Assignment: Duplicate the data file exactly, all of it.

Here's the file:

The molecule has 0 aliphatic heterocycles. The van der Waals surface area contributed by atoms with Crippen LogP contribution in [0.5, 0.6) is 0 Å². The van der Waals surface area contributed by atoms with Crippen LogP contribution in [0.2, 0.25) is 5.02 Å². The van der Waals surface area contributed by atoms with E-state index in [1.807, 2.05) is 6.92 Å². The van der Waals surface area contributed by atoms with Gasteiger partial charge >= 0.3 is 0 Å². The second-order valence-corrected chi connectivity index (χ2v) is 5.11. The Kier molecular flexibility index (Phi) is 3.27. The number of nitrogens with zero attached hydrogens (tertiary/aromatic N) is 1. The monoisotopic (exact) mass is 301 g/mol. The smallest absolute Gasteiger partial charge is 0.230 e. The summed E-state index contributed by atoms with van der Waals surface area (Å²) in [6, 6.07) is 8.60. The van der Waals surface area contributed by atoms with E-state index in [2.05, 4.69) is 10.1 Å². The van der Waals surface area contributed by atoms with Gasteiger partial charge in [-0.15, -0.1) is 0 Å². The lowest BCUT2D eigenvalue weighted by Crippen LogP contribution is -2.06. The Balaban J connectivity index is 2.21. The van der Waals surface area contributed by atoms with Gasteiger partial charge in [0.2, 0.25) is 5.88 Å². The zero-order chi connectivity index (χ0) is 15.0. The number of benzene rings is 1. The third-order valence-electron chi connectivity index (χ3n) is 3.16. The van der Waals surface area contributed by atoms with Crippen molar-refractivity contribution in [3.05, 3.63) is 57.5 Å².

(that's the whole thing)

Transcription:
The molecule has 0 aliphatic heterocycles. The van der Waals surface area contributed by atoms with Crippen LogP contribution in [0.5, 0.6) is 0 Å². The van der Waals surface area contributed by atoms with Crippen LogP contribution in [0.2, 0.25) is 5.02 Å². The van der Waals surface area contributed by atoms with E-state index in [1.807, 2.05) is 6.92 Å². The van der Waals surface area contributed by atoms with Gasteiger partial charge >= 0.3 is 0 Å². The second-order valence-corrected chi connectivity index (χ2v) is 5.11. The Kier molecular flexibility index (Phi) is 3.27. The number of nitrogens with zero attached hydrogens (tertiary/aromatic N) is 1. The monoisotopic (exact) mass is 301 g/mol. The smallest absolute Gasteiger partial charge is 0.230 e. The summed E-state index contributed by atoms with van der Waals surface area (Å²) in [6, 6.07) is 8.60. The van der Waals surface area contributed by atoms with E-state index in [2.05, 4.69) is 10.1 Å². The van der Waals surface area contributed by atoms with Gasteiger partial charge in [-0.15, -0.1) is 0 Å². The lowest BCUT2D eigenvalue weighted by Crippen LogP contribution is -2.06. The Balaban J connectivity index is 2.21. The van der Waals surface area contributed by atoms with Gasteiger partial charge in [0.2, 0.25) is 5.88 Å². The zero-order chi connectivity index (χ0) is 15.0. The number of benzene rings is 1. The third-order valence-electron chi connectivity index (χ3n) is 3.16. The van der Waals surface area contributed by atoms with Crippen molar-refractivity contribution in [3.05, 3.63) is 57.5 Å².